JACKSONVILLE, Fla. - George Toma walks to the middle of Alltel Stadium, gets on his hands and knees and starts scouring the ground for sprigs of grass.
He finds some seeds, several sprouts and plenty of optimism.
"It's coming along nicely," Toma says about a week before the Super Bowl between the New England Patriots and the Philadelphia Eagles.
Then he picks up a metal hand tool with three prongs on one end and plunges it into the sod. He twists the tool purposefully, then lifts and sinks it again. No divots. No damage. Just a few small indentations.
"We could play the game today and not have any problems," he says.
He should know. The confident, charming and compact Toma has been the NFL's turf consultant for every Super Bowl, responsible for getting the playing field ready for sports' biggest game. His job is always pivotal, sometimes challenging and often overlooked.
Toma loves every aspect of it.
Even though he turns 76 on Wednesday, has prostate cancer and has been retired for several years, he refuses to slow down.
"I can't sit still," he says. "I tried to slow down and take it easy, but that didn't work for me. I just couldn't do it. I need to stay busy."
Toma estimates that in the six years since retiring as head groundskeeper for the Kansas City Royals, he has spent less than 150 days at home in Kansas City, Mo. He's been on the road even more in the last six months.
He first arrived in Jacksonville in July to begin preparation for the Super Bowl. Working through the four hurricanes that affected Florida, Toma built one practice field at the University of North Florida and two more at Bartram Trail High School. He even did most of the physical labor himself.
He worked until late November before heading to Hawaii for five weeks to prepare fields for the Pro Bowl. He returned home on Christmas, took it easy for two days, then couldn't rest any longer. He mowed several neighbors' lawns despite chilly temperatures.
"He's one of the hardest-working guys I know," says NFL fields director Ed Mangan. "He's always running around doing something. I just have to try to keep up."
Toma developed his work ethic at a young age.
When he was 10, Toma watched his father fall to the ground as they walked. George Toma Sr. died from lung disease caused by years of working in coal mines.
Though Toma's friends already were getting paid to separate rocks from coal, his father's death prompted him to do something else with his life.
He spent three years on chicken and vegetable farms, then began working with a neighbor who was the groundskeeper for the Wilkes-Barre Barons, a Class-A baseball team in Pennsylvania. Four years later, in 1946, Toma took over as the Barons' head groundskeeper.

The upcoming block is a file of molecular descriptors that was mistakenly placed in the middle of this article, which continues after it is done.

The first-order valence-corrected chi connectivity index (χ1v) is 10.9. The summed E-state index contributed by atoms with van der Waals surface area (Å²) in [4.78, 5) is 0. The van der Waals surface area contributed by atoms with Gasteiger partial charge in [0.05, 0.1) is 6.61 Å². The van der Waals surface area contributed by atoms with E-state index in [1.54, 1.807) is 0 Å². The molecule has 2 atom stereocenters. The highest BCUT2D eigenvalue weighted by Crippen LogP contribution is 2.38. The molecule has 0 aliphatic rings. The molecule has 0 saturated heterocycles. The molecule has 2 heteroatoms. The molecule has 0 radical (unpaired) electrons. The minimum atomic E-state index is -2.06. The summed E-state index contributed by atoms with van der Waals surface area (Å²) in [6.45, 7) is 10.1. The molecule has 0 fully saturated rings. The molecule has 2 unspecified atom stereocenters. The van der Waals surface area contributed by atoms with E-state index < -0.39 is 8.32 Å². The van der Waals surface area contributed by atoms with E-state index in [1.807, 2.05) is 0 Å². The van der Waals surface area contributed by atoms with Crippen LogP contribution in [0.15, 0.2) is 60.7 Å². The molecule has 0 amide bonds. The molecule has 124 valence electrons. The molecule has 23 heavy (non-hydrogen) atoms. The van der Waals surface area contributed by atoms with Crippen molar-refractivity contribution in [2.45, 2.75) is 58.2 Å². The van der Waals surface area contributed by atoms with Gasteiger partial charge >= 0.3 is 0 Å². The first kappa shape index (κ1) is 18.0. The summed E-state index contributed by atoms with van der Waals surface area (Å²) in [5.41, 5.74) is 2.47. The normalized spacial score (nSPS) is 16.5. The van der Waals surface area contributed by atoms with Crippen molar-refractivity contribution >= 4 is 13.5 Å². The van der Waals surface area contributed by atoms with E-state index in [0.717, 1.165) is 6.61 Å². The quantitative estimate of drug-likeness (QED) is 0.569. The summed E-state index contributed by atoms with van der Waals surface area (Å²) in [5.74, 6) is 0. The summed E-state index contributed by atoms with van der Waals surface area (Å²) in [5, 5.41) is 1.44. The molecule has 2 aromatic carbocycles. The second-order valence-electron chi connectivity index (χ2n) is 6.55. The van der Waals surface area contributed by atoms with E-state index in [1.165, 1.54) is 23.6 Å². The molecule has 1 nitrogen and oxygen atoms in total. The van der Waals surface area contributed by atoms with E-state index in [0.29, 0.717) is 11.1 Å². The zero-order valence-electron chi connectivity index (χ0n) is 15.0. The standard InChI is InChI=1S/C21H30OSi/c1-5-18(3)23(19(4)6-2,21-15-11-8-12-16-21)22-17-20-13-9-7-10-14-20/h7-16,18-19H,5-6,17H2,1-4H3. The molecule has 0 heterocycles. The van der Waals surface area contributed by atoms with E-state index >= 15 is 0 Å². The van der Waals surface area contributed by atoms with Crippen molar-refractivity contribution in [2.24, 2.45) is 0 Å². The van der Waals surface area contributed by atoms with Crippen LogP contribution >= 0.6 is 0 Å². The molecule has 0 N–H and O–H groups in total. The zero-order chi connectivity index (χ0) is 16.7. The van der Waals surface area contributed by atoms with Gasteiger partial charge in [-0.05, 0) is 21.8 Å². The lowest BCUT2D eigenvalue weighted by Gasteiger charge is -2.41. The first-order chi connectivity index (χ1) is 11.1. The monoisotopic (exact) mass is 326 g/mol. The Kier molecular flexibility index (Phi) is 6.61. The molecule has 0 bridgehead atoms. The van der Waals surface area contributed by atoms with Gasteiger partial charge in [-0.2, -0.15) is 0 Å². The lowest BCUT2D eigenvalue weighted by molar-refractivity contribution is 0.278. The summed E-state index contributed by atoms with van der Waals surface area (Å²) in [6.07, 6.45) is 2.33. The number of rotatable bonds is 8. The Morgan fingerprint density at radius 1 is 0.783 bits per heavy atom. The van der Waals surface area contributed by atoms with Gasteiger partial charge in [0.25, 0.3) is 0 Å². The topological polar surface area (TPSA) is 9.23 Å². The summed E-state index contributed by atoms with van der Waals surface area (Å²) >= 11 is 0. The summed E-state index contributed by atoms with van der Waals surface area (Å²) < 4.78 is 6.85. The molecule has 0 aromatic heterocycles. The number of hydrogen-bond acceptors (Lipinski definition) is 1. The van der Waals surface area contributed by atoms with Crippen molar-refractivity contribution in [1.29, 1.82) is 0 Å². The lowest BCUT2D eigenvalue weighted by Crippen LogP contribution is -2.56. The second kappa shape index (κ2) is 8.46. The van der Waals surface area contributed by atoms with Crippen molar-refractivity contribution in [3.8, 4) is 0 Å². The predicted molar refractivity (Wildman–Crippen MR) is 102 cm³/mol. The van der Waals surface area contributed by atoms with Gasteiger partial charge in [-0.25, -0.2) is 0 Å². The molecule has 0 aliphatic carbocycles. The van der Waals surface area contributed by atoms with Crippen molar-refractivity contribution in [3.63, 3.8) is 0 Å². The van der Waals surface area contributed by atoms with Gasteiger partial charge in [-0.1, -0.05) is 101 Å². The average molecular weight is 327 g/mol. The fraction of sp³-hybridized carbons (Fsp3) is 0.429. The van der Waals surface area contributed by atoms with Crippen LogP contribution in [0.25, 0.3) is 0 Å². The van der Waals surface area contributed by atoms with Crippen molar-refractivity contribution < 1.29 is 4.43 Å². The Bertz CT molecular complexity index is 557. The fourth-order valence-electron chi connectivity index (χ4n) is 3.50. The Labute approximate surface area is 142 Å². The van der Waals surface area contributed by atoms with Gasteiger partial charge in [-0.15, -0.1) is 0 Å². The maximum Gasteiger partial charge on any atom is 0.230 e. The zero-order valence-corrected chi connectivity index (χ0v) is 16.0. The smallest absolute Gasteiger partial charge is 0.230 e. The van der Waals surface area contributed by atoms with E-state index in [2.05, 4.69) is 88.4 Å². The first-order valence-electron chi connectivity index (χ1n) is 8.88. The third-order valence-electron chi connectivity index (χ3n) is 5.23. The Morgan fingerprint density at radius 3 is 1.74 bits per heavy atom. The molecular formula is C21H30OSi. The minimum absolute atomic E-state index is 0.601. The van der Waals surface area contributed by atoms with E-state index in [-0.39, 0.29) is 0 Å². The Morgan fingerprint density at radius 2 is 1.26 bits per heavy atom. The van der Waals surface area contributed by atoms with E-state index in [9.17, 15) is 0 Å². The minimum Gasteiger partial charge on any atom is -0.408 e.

Toma quickly learned the importance of doing good work. Whether he was mowing, raking, weeding, watering, edging or fertilizing, he did the job "and then some" - a phrase he has since adopted as his motto. Nearly six decades later - and after becoming the best in the business - he expects everyone working with him to have the same approach.
They also have countless stories about Toma - but not nearly as many as they hear from him. Toma could spend hours chronicling the places he's been and the people he's met along the way.
There's one about his first day as head groundskeeper for the Kansas City Chiefs, when he kicked a man out of the stadium for walking on the field and later learned it was team owner Lamar Hunt.
There's one about how New York Yankees' players pooled together some of their own money in an attempt to lure Toma to the Big Apple.
There's one about how former Texas Rangers star Alex Rodriguez asked him to move to Arlington just to take care of the infield between second and third base.
"I was offered about every job in the big leagues," Toma says proudly.
There's more, too. There's the story about sleeping in a wheel barrow while re-sodding Atlanta's Fulton County Stadium before the 1996 Olympics. He also fondly recalls his favorite baseball player, George Brett, who refused to spit his tobacco on the turf at Royals Stadium because of Toma's dedication.
Then there are the Super Bowl memories, from his first one in which he used just a small trunk of supplies (he now has a 36-person crew and four tractor-trailers) to several that stand out because of field problems. Two of those happened in Florida.
For the Super Bowl in Miami in 1999, Toma used grass grown on professional golfer Greg Norman's sod farm in central Florida.
Toma says the farm burned the sod by fertilizing it before transportation.
"It looked like grandma's quilt," he says.
Toma and Mangan eventually used 250 gallons of green paint to "make it look like a million bucks."
At the Super Bowl four years ago in Tampa, when a large section of grass near midfield was singed during rehearsals for the pregame show, Toma ordered 1,000 square feet of sod removed the night before the game.
Then he had several members of the grounds crew follow him to the University of Tampa, where he rammed his truck through a locked gate and "borrowed" sod from the school's soccer field.
"Sometimes you have to do what you have to do to get the job done," Toma says. "But they were well compensated later."
The father of three boys, Toma was inducted into the Pro Football Hall of Fame in 2001, had his autobiography, "Nitty Gritty Dirt Man," published in 2003 and recently had a bobblehead doll created in his likeness.
The doll is wearing a big smile, holding a rake and ready to work - just like Toma.
"He's the pioneer of this business. He pretty much started it all," Mangan says. "If he hasn't seen it or done it, it probably hasn't been done."
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